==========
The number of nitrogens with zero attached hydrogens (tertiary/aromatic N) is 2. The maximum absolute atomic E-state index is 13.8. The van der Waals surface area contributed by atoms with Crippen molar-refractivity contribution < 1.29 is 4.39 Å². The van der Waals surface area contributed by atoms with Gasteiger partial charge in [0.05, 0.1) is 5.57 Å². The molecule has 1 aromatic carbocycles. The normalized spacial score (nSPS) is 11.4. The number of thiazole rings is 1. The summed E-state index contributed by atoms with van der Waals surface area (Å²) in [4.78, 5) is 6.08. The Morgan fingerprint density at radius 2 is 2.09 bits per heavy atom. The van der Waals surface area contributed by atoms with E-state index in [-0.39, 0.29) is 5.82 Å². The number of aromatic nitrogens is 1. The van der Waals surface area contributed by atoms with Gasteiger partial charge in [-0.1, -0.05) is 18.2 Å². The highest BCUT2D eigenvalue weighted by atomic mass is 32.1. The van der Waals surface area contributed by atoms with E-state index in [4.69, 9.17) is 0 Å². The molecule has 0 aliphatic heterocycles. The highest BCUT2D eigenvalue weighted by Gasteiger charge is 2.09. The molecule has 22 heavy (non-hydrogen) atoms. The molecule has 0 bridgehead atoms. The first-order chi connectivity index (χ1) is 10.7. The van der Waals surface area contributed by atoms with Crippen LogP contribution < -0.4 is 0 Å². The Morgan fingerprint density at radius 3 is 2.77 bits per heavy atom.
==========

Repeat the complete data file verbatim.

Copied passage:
The number of nitrogens with zero attached hydrogens (tertiary/aromatic N) is 2. The maximum absolute atomic E-state index is 13.8. The van der Waals surface area contributed by atoms with Crippen molar-refractivity contribution < 1.29 is 4.39 Å². The van der Waals surface area contributed by atoms with Gasteiger partial charge in [0.05, 0.1) is 5.57 Å². The molecule has 1 aromatic carbocycles. The normalized spacial score (nSPS) is 11.4. The number of thiazole rings is 1. The summed E-state index contributed by atoms with van der Waals surface area (Å²) in [4.78, 5) is 6.08. The Morgan fingerprint density at radius 2 is 2.09 bits per heavy atom. The van der Waals surface area contributed by atoms with E-state index in [-0.39, 0.29) is 5.82 Å². The number of aromatic nitrogens is 1. The van der Waals surface area contributed by atoms with Gasteiger partial charge in [-0.1, -0.05) is 18.2 Å². The highest BCUT2D eigenvalue weighted by atomic mass is 32.1. The van der Waals surface area contributed by atoms with E-state index in [4.69, 9.17) is 0 Å². The molecule has 0 aliphatic heterocycles. The highest BCUT2D eigenvalue weighted by Gasteiger charge is 2.09. The molecule has 22 heavy (non-hydrogen) atoms. The molecule has 0 bridgehead atoms. The first-order chi connectivity index (χ1) is 10.7. The van der Waals surface area contributed by atoms with Crippen LogP contribution < -0.4 is 0 Å². The Morgan fingerprint density at radius 3 is 2.77 bits per heavy atom.